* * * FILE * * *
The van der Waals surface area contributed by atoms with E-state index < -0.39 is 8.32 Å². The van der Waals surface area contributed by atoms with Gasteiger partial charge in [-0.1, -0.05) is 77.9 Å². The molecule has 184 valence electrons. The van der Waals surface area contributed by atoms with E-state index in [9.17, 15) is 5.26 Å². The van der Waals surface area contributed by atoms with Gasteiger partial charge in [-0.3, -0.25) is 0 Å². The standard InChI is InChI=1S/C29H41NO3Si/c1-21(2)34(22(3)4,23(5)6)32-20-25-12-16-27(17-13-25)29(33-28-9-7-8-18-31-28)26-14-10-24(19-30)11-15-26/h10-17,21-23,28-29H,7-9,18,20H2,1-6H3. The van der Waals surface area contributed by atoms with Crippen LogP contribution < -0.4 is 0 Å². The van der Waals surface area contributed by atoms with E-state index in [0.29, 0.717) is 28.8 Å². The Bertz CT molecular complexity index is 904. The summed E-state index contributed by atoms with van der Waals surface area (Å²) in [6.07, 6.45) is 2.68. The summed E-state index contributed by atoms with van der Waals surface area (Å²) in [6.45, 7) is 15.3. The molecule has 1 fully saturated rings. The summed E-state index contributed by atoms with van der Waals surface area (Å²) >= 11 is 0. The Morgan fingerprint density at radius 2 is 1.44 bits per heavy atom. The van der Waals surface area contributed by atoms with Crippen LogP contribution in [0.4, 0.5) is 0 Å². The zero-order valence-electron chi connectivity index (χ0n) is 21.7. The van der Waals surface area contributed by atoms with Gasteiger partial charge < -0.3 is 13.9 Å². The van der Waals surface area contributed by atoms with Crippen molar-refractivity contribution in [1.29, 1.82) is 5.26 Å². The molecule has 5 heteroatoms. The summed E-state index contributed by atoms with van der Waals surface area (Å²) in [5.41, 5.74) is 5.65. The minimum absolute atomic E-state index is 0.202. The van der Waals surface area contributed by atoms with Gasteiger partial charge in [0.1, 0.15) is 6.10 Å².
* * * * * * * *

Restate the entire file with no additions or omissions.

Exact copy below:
The van der Waals surface area contributed by atoms with E-state index < -0.39 is 8.32 Å². The van der Waals surface area contributed by atoms with Gasteiger partial charge in [-0.1, -0.05) is 77.9 Å². The molecule has 184 valence electrons. The van der Waals surface area contributed by atoms with E-state index in [9.17, 15) is 5.26 Å². The van der Waals surface area contributed by atoms with Gasteiger partial charge in [-0.3, -0.25) is 0 Å². The standard InChI is InChI=1S/C29H41NO3Si/c1-21(2)34(22(3)4,23(5)6)32-20-25-12-16-27(17-13-25)29(33-28-9-7-8-18-31-28)26-14-10-24(19-30)11-15-26/h10-17,21-23,28-29H,7-9,18,20H2,1-6H3. The van der Waals surface area contributed by atoms with Crippen LogP contribution < -0.4 is 0 Å². The van der Waals surface area contributed by atoms with E-state index in [0.29, 0.717) is 28.8 Å². The Bertz CT molecular complexity index is 904. The summed E-state index contributed by atoms with van der Waals surface area (Å²) in [6.07, 6.45) is 2.68. The summed E-state index contributed by atoms with van der Waals surface area (Å²) in [6.45, 7) is 15.3. The molecule has 1 fully saturated rings. The summed E-state index contributed by atoms with van der Waals surface area (Å²) >= 11 is 0. The Morgan fingerprint density at radius 2 is 1.44 bits per heavy atom. The van der Waals surface area contributed by atoms with Crippen LogP contribution in [0.4, 0.5) is 0 Å². The zero-order valence-electron chi connectivity index (χ0n) is 21.7. The van der Waals surface area contributed by atoms with Gasteiger partial charge < -0.3 is 13.9 Å². The van der Waals surface area contributed by atoms with Crippen molar-refractivity contribution in [1.29, 1.82) is 5.26 Å². The molecule has 5 heteroatoms. The summed E-state index contributed by atoms with van der Waals surface area (Å²) in [5.41, 5.74) is 5.65. The minimum absolute atomic E-state index is 0.202. The van der Waals surface area contributed by atoms with Gasteiger partial charge in [0.1, 0.15) is 6.10 Å².